Learn English with Music
earn English with Music
Learn English with Music
Do you enjoy listening to music? Do you have many English songs in your music collection? Why not start using these songs to help improve your English language skills?!
In your English language classes, your teacher might sometimes play songs and ask you to answer questions about them. You might think this is a relaxing or fun part of the lesson, but it is actually an excellent method to improve your English.
There have been many professional studies comparing language learning to music and there are, in fact, many similarities.
Firstly, they are two of the main ways in which we communicate and express ourselves. We use the same part of our brain for language and music and it is very common for musical people to also be good at learning languages. Learn English with Music!
Communication can be broken down into 3 categories:
- verbal language (the actual words we say)
- body language (eye contact, hand gestures etc.)
- intonation (the tone of your voice, speed and volume)
Did you know that only 7% of communication involves verbal language? (That’s why it is sometimes extremely difficult to understand what someone means in an email or text message!) 55% of communication is body language and 38% is intonation, the part of language that relates most to music!
How will learning English with Music help me?
Using songs is a really great way to improve your pronunciation and grammar, and you are likely to learn and remember new vocabulary and idioms. ￼
Singing along with your favorite English songs will help you to learn how to pronounce English words correctly and will also help to reduce your accent. You will learn more about the rhythm of sentences and how to link your words together when you speak. ￼
Listening to music will help you to learn more vocabulary quickly. You are also more likely to remember new words and English expressions if you listen to them in a song than if you read them or learn them in your English class (especially if you sing along!).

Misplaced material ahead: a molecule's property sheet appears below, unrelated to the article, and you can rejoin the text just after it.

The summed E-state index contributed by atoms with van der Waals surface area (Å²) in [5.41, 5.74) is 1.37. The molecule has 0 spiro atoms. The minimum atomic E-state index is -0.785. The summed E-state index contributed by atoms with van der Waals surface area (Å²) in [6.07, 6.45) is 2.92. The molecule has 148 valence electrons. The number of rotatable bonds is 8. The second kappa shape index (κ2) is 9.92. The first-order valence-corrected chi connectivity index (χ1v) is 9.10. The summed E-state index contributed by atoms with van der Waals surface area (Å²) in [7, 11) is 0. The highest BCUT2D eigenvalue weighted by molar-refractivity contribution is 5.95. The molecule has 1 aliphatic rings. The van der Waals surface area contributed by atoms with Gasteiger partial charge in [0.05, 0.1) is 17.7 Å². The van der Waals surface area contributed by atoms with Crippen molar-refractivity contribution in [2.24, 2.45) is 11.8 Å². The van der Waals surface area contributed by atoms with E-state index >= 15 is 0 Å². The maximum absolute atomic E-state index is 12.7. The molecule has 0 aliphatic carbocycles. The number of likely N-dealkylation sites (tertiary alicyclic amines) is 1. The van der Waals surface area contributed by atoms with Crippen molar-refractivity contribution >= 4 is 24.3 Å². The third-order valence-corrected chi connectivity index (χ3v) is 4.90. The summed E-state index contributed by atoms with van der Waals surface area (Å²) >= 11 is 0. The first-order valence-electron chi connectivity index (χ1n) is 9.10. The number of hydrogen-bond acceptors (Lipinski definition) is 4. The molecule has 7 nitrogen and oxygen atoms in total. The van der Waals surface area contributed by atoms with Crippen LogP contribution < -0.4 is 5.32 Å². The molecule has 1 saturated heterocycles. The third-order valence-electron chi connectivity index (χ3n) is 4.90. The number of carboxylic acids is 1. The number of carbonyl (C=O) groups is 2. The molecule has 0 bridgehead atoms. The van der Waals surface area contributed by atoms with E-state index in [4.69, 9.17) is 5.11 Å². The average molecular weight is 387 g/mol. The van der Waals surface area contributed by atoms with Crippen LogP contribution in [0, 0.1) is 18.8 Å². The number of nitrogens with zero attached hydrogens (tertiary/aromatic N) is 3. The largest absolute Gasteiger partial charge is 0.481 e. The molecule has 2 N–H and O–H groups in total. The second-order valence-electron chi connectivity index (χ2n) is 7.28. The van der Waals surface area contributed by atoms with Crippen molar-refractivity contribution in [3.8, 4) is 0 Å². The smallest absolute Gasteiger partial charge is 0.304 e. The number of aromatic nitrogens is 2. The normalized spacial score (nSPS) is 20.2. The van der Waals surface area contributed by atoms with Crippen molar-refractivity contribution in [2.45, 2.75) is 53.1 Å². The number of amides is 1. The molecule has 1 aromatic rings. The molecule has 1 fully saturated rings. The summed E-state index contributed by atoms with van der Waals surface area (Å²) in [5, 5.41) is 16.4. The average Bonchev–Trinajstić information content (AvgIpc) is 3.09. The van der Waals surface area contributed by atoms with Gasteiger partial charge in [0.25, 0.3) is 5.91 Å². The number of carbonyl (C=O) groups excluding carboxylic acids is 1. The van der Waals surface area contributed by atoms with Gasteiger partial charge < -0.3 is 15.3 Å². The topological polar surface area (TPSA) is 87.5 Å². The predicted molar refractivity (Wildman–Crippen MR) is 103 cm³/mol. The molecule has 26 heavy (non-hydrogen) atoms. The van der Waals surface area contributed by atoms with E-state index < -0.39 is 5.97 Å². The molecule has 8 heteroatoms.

You might think that grammar needs to be learnt in a very structured way but listening to music will help you to remember grammar patterns and learn how to use grammar correctly in everyday conversation.
How can I improve my English with music?
There are a few different ways that you can use music to help with your English studies. Just listening to music on your iPod while you’re walking to work will probably help to improve your pronunciation, vocabulary and English listening skills, but there are exercises you can do which will help you even more!
- Choose an English song with lyrics that you can hear clearly (preferably one that you haven’t heard before). For example, choose songs from artists or bands that you like.
- Listen to the song with your eyes closed and try to work out the theme of the song from the lyrics and the expression in the singer’s voice (is the song about love? Has the singer been hurt? Is the singer happy?)
- At this stage, you could listen to the song again and write down any words or phrases that you hear (whether you understand them or not).
- Find the lyrics online (type the song name and artist into Google and you should be able to find the lyrics easily). Ask a friend to take some of the words out of the lyrics. Then, listen and quiz yourself as you fill in the blanks.